It Starts With Brodie

When Alabama begins pre-season practice for the 2005 football season at 3:15 p.m. Tuesday, the Crimson Tide will have an important ingredient for a good team. "At every level, a good team is going to have a good quarterback," David Rader, Alabama's offensive coordinator and quarterbacks coach said Thursday.

Alabama's quarterback is Brodie Croyle. And, said Coach David Rader, "He's a good one. In addition to his skills, he's a leader, and our offensive unit believes in him."

Croyle and his Bama teammates have been in Tuscaloosa most of the summer working on strength and conditioning and working on the practice field without benefit of coaches. The coaching staff joins them Tuesday when 105 players, including at least 25 newcomers, will begin pre-season practice.

Alabama opens the season at 6 p.m. Saturday, September 3, hosting Middle Tennessee State in Bryant-Denny Stadium.

Almost every evaluation, every prediction, every story of Alabama football begins with, "If Brodie Croyle can stay healthy…" Croyle missed much of 2003 with a shoulder injury that required post-season surgery and all but two-and-a-half games of 2004 with a knee injury that required surgery.

"It would have been nice to have been able to coach Brodie one spring when we had him, but that isn't going to happen now," Rader said. "But in the spring he got as much work as possible, as much as the doctors and trainers considered wise. He got most of the work in the shotgun formation because we didn't want him putting stress on the knee with dropping back. But it was not a waste of time. He got a lot out of it and it kept him mentally sharp, as did his work in meetings."

Rader added that the silver lining in the cloud of Croyle being limited in the spring is that back-ups John Parker Wilson and Marc Guillon were able to get more repetitions. "I would feel comfortable with either one of them going into a game, and the team feels the same way," Rader said.

Health issues are addressed only by the head coach, and Rader did not comment on the progress being made by halfback Kenneth Darby (recovering from a sports hernia) or fullback Tim Castille (recovering from knee surgery). He did say that he expected all three incoming freshmen running backs–Roy Upchurch, Glen Coffee, and Ali Sharrief–to have a chance to play. There is only one scholarshipped fullback behind Castille: LeRon McClain. Rader said the next fullback would be walk-on Kyle Bennett, but added that Alabama has many personnel groupings and would not necessarily have to always have a fullback.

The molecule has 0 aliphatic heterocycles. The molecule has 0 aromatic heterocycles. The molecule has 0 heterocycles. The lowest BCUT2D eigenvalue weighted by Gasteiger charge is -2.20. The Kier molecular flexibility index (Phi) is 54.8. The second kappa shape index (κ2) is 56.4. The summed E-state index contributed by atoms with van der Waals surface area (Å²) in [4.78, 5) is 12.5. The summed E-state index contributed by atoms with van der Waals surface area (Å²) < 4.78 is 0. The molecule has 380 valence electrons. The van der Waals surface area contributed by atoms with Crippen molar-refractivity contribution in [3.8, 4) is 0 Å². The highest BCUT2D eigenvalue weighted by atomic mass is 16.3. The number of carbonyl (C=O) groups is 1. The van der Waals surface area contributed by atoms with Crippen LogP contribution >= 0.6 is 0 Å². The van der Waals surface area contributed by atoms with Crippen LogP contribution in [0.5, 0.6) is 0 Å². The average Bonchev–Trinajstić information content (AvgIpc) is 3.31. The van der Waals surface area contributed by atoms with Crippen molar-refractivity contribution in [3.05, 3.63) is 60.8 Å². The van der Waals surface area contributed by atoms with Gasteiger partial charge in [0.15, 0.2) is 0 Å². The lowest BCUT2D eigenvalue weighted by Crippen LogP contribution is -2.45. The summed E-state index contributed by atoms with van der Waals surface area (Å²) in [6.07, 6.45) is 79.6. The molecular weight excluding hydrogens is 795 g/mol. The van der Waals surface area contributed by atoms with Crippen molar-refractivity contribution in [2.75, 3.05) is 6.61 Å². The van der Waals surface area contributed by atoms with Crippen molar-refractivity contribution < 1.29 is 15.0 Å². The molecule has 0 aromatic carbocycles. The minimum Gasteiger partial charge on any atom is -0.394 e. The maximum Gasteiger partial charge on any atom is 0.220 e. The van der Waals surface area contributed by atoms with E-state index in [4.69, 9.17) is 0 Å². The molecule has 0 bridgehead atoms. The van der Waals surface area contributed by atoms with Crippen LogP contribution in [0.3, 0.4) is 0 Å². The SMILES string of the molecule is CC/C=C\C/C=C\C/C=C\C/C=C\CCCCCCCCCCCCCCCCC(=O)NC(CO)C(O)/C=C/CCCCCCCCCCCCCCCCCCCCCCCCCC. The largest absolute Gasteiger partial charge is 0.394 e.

Those groupings include two or more tight ends. Although Rader did not mention the possible loss of Trent Davidson in the early work because of reported foot surgery, he noted that Nick Walker had an excellent spring and that two 260-pound freshmen (Charles Hoke and Travis McCall) would be joining the squad. "The young linebackers have a chance to play," Rader said.

He also has confidence in Alabama's stable of wide receivers, most of whom played meaningful roles last year and who have enough experience this year to play more than one position. That is important in disguising the offense.

After Croyle, the top subject around Alabama football is either the injury situation at running back and fullback or the lack of depth in the offensive line. Rader is aware of the depth situation up front. He said, "A Division I team should be three-deep in the offensive line. We're probably one more recruiting class away from having that situation."

He said pre-practice coaching staff meetings did not address the possibility of offensive linemen being able to play more than one position, but that it might be necessary this year to provide depth.

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